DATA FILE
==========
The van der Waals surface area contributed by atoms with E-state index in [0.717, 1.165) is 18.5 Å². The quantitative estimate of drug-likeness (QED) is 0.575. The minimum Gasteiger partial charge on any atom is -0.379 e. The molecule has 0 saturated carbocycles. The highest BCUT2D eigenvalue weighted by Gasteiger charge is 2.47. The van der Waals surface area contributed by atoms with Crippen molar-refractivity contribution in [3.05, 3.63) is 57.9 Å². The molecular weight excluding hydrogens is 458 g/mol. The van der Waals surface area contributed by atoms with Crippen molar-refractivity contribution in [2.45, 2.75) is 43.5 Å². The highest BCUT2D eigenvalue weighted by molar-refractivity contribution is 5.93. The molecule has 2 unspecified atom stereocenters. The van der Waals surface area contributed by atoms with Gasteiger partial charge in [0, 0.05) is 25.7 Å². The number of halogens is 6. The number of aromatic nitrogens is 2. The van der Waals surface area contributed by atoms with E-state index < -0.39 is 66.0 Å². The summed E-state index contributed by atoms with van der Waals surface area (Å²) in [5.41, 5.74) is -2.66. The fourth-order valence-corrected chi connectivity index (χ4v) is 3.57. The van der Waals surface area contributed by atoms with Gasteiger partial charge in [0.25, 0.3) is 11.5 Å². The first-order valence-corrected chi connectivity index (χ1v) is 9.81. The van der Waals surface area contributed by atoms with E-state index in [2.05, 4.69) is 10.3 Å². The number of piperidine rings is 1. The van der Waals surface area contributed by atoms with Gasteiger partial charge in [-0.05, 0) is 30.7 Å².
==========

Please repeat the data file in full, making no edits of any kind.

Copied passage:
The van der Waals surface area contributed by atoms with E-state index in [0.717, 1.165) is 18.5 Å². The quantitative estimate of drug-likeness (QED) is 0.575. The minimum Gasteiger partial charge on any atom is -0.379 e. The molecule has 0 saturated carbocycles. The highest BCUT2D eigenvalue weighted by Gasteiger charge is 2.47. The van der Waals surface area contributed by atoms with Crippen molar-refractivity contribution in [3.05, 3.63) is 57.9 Å². The molecular weight excluding hydrogens is 458 g/mol. The van der Waals surface area contributed by atoms with Crippen molar-refractivity contribution in [2.45, 2.75) is 43.5 Å². The highest BCUT2D eigenvalue weighted by molar-refractivity contribution is 5.93. The molecule has 2 unspecified atom stereocenters. The van der Waals surface area contributed by atoms with Gasteiger partial charge in [0, 0.05) is 25.7 Å². The number of halogens is 6. The number of aromatic nitrogens is 2. The van der Waals surface area contributed by atoms with E-state index < -0.39 is 66.0 Å². The summed E-state index contributed by atoms with van der Waals surface area (Å²) in [5.41, 5.74) is -2.66. The fourth-order valence-corrected chi connectivity index (χ4v) is 3.57. The van der Waals surface area contributed by atoms with Gasteiger partial charge in [0.25, 0.3) is 11.5 Å². The first-order valence-corrected chi connectivity index (χ1v) is 9.81. The van der Waals surface area contributed by atoms with E-state index in [2.05, 4.69) is 10.3 Å². The number of piperidine rings is 1. The van der Waals surface area contributed by atoms with Gasteiger partial charge in [-0.05, 0) is 30.7 Å².